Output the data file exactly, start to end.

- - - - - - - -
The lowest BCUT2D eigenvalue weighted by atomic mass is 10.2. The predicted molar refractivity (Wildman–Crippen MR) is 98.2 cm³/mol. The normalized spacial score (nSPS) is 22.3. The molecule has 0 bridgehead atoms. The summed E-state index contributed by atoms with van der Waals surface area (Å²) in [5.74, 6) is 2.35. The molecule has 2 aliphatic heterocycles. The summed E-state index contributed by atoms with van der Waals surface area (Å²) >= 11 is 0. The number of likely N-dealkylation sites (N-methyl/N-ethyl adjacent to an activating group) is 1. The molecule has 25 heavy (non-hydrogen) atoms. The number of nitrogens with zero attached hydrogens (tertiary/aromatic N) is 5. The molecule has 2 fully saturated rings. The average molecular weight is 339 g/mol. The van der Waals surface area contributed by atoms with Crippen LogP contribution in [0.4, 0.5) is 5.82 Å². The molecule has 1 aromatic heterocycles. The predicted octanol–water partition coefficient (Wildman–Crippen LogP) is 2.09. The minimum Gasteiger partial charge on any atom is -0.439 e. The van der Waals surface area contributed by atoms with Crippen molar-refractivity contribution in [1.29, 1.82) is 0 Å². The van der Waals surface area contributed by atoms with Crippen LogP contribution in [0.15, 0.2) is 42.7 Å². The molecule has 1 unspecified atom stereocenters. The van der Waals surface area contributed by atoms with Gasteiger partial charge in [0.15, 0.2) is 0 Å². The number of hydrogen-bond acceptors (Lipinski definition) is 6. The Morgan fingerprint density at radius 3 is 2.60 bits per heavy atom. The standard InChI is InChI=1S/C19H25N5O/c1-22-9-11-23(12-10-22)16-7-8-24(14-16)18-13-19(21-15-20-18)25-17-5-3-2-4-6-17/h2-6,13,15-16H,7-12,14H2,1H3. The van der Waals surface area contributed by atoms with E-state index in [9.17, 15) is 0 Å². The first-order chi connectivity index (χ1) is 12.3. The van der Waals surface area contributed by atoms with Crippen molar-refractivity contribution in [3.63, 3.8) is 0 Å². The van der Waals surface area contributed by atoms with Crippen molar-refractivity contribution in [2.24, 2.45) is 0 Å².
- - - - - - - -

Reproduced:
The lowest BCUT2D eigenvalue weighted by atomic mass is 10.2. The predicted molar refractivity (Wildman–Crippen MR) is 98.2 cm³/mol. The normalized spacial score (nSPS) is 22.3. The molecule has 0 bridgehead atoms. The summed E-state index contributed by atoms with van der Waals surface area (Å²) in [5.74, 6) is 2.35. The molecule has 2 aliphatic heterocycles. The summed E-state index contributed by atoms with van der Waals surface area (Å²) >= 11 is 0. The number of likely N-dealkylation sites (N-methyl/N-ethyl adjacent to an activating group) is 1. The molecule has 25 heavy (non-hydrogen) atoms. The number of nitrogens with zero attached hydrogens (tertiary/aromatic N) is 5. The molecule has 2 fully saturated rings. The average molecular weight is 339 g/mol. The van der Waals surface area contributed by atoms with Crippen LogP contribution in [0.4, 0.5) is 5.82 Å². The molecule has 1 aromatic heterocycles. The predicted octanol–water partition coefficient (Wildman–Crippen LogP) is 2.09. The minimum Gasteiger partial charge on any atom is -0.439 e. The van der Waals surface area contributed by atoms with Crippen molar-refractivity contribution in [1.29, 1.82) is 0 Å². The van der Waals surface area contributed by atoms with Crippen LogP contribution in [0.15, 0.2) is 42.7 Å². The molecule has 1 unspecified atom stereocenters. The van der Waals surface area contributed by atoms with Gasteiger partial charge in [0.15, 0.2) is 0 Å². The number of hydrogen-bond acceptors (Lipinski definition) is 6. The Morgan fingerprint density at radius 3 is 2.60 bits per heavy atom. The standard InChI is InChI=1S/C19H25N5O/c1-22-9-11-23(12-10-22)16-7-8-24(14-16)18-13-19(21-15-20-18)25-17-5-3-2-4-6-17/h2-6,13,15-16H,7-12,14H2,1H3. The van der Waals surface area contributed by atoms with E-state index in [9.17, 15) is 0 Å². The first-order chi connectivity index (χ1) is 12.3. The van der Waals surface area contributed by atoms with Crippen molar-refractivity contribution in [3.63, 3.8) is 0 Å². The van der Waals surface area contributed by atoms with Crippen molar-refractivity contribution in [2.24, 2.45) is 0 Å².